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Top 5 Things From Congressional Zika Hearing

Congress just held a hearing over the science of the Zika virus. See what shenanigans were covered!

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The Science, Space, & Technology committee held a hearing this Wednesday titled the Science of Zika: The DNA of an Epidemic where they covered the science behind the Zika epidemics potential spread to the continental United States.

For those unfamiliar, congressional hearings are meetings where experts are invited by the committee to answer questions about the hearing's subject matter. Since nowadays all of this can be done more effectively via email, they have become a glorified way for politicians on both sides of the aisle to promote their party's issue of the day.

One thing everyone made perfectly clear was that the Aedes aegypti mosquito's range would expand into the continental United States this summer. Politicians and witnesses referenced this fact so often that I thought I was watching an alternative version of Game of Thrones where Jon Snow used his tourettes to warn against Daenerys Targaryen and her dragons.

At one point Congresswoman Zoe Lofgren of California asked the witnesses if anyone thought transmission rates for Zika wouldn't increase as summer approached. There was no response to this, of course. The question being as absurdly obvious as it was rhetorical.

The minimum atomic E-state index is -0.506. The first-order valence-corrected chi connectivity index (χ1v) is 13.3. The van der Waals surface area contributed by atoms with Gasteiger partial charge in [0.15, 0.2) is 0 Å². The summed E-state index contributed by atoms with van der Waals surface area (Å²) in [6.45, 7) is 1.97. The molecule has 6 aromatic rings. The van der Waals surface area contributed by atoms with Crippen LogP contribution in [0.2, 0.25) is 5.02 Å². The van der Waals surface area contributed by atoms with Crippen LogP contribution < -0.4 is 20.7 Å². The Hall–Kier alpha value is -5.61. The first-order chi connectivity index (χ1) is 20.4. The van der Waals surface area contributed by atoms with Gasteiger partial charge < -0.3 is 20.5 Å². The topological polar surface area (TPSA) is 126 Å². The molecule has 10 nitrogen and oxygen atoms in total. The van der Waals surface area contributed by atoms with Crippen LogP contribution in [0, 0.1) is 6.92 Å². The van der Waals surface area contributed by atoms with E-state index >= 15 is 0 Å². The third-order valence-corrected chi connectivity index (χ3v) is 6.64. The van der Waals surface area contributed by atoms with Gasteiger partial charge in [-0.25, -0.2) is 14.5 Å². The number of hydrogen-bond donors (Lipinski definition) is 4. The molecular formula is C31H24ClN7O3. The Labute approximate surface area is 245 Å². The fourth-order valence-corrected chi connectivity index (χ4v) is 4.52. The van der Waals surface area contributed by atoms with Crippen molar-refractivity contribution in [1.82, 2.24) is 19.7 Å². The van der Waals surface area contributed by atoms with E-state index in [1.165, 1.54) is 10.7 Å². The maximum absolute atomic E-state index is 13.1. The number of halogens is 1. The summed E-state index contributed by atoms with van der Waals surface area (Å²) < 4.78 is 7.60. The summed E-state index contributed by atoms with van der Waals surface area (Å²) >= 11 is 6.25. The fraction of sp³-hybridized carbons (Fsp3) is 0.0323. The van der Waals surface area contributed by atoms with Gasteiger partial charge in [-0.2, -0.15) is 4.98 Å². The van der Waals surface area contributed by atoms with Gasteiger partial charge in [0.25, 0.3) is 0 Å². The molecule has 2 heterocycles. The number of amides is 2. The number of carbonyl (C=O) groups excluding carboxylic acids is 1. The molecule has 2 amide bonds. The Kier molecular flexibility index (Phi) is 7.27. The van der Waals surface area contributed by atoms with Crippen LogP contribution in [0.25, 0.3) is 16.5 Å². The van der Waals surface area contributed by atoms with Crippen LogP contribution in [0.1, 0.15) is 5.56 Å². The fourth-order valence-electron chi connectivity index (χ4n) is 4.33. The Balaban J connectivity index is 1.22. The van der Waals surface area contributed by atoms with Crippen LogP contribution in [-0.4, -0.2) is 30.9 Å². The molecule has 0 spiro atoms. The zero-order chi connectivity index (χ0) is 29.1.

The panel of witnesses were keen to remind the committee that seasonal differences have been the number one reason for the continental United States low rate of transmission. The warmer U.S. territories already reporting 800 non-travel related cases.

There are several facts about both the Zika virus and the Aedes aegypti mosquito that have become prolific at this point. It's well-known that the CDC has confirmed a connection between Zika and microcephaly, a congenital birth disorder that causes children to be born with abnormally small heads. It's also pretty much established that Zika can cause Guillain Barre Syndrome - an autoimmune disease attacking the peripheral nervous system in both children and adults.

Something not discussed too often are the particulars of the Aedes aegypti mosquito's biology and reproduction cycle. The Aedes aegypti mosquito is apparently a day biter, meaning that it feeds during the morning and afternoon. This is typically when human beings are most on-the-go, so things like beds nets are completely inadequate in halting the spread of the disease.

It also doesn't take a lot of water for the mosquito to go through its entire life cycle. Witness Steven Presley claiming that the mosquito only needs water the size of a standard tuna can to grow to maturity.

The scariest thing, however, is new evidence suggesting females might be able to transfer the virus to their eggs, shortening the incubation period for the Zika virus in a particular Aedes aegypti community, and allowing winter-weather mosquito eggs to begin the infection anew next summer.

The word reactive was thrown around a lot during this hearing.